Before I watched it, I was not at all upset that I missed Astro Boy at the cinema. The quality of CG looked substandard, Americanized adaptations of manga are notoriously almost always dire and the trailer, with its focus on butt-guns, made it look like the tone would be patronizing and unfunny.
So I was surprised and delighted when it transpired that I this was a film I adored, to the extent that I’m actually quite upset I didn’t see it in the cinema, and even toyed with the idea of waking early to catch it in one of the last places it was showing. It saddens me that it will always be remembered as a box-office failure with low aggregate scores on film review websites like Rotten Tomatoes – although if you go there, you soon realize that the critics are polarized: there are some who deplore the film as unoriginal and derivative, but others who enthuse much as I am enthusing now. This is the first film in a long time, I think since Pan’s Labyrinth, that has actually made me want to buy the DVD – and that includes Wall-E.
For all the reviewers’ eagerness to draw comparisons with other CG films, though, the one that this was most reminiscent of was A.I., and of course it is well worth remembering that Tezuka was coming up with these concepts in the 50s, albeit in his style of the time, which was rather twee and oversimplified. But this is a film of the new millennium, and anything but simple.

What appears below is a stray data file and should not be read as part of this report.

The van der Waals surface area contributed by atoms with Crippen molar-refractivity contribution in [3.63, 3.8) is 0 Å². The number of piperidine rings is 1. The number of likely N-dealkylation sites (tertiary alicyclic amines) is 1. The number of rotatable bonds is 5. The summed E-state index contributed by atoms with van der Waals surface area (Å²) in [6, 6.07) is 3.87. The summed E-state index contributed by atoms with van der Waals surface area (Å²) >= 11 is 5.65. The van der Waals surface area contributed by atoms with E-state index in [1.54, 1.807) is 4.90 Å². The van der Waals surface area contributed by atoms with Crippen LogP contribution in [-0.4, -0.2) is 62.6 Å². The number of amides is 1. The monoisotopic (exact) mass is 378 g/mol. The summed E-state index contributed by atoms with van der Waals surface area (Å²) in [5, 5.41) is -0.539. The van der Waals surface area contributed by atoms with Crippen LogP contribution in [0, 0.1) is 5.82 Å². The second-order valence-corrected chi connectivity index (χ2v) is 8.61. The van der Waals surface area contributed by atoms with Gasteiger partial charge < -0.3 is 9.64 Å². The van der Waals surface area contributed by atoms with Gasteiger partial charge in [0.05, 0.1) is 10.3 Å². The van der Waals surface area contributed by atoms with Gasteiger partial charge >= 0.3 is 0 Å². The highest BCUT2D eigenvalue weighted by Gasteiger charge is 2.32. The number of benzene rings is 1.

What struck me about this film was its madness. I don’t understand the people calling it formulaic, because it’s amazing to me that the script was passed. Astro Boy deals with a father’s guilt over the death of a child, the possibility of absolute parental rejection, harrowing ideas of identity, belonging and humanity and concepts of social inequality. The emotions poor Toby is subjected to, as well as those of Tenma, really shocked me. I was far more moved here than by The Lovely Bones or its ilk.
Not only did it have surprising depth, but it was also quirky in a very appealing way. The comic relief, done in very British style, was actually amusing, and the inventive action sequences were far cleverer than I had anticipated – plus the sheer scale of the final showdown was impressive, Astro himself managing to fill sweet, pitiable and awesome roles.
There were flaws, undeniably. Parodies of Obama’s slogans, a character design for Kristen Bell’s character that will date very quickly, a warmongering bad guy whose personality just failed to actually have a third dimension and a scene where it seems Astro will refuse to destroy any other robots on moral grounds but then wordlessly trashes dozens could’ve been better thought-through, and yes, in visual terms it was a fair bit behind the pack – although that’s something any Tezuka fan ought to be used to.
Voice acting was generally very good. Freddie Highmore seemed an odd choice to me, a bit old and deep-voiced for the role, but his American accent was good and he brought a real softness and likeability to the role. There were some big names involved, Nathan Lane and Eugene Levy providing witty, if slightly lazy turns, Samuel L. Jackson showing up for one line, and Nicholas Cage and Bill Nighy giving performances I’d like to think they really did care about.
Imagi, the Hong Kong-based company which provided the animation, has now shut down, possibly as a direct result of the financial failure of this film. That is such a shame, and I hope that the planned sequel really will get outsourced and made.
(originally written 26.2.10)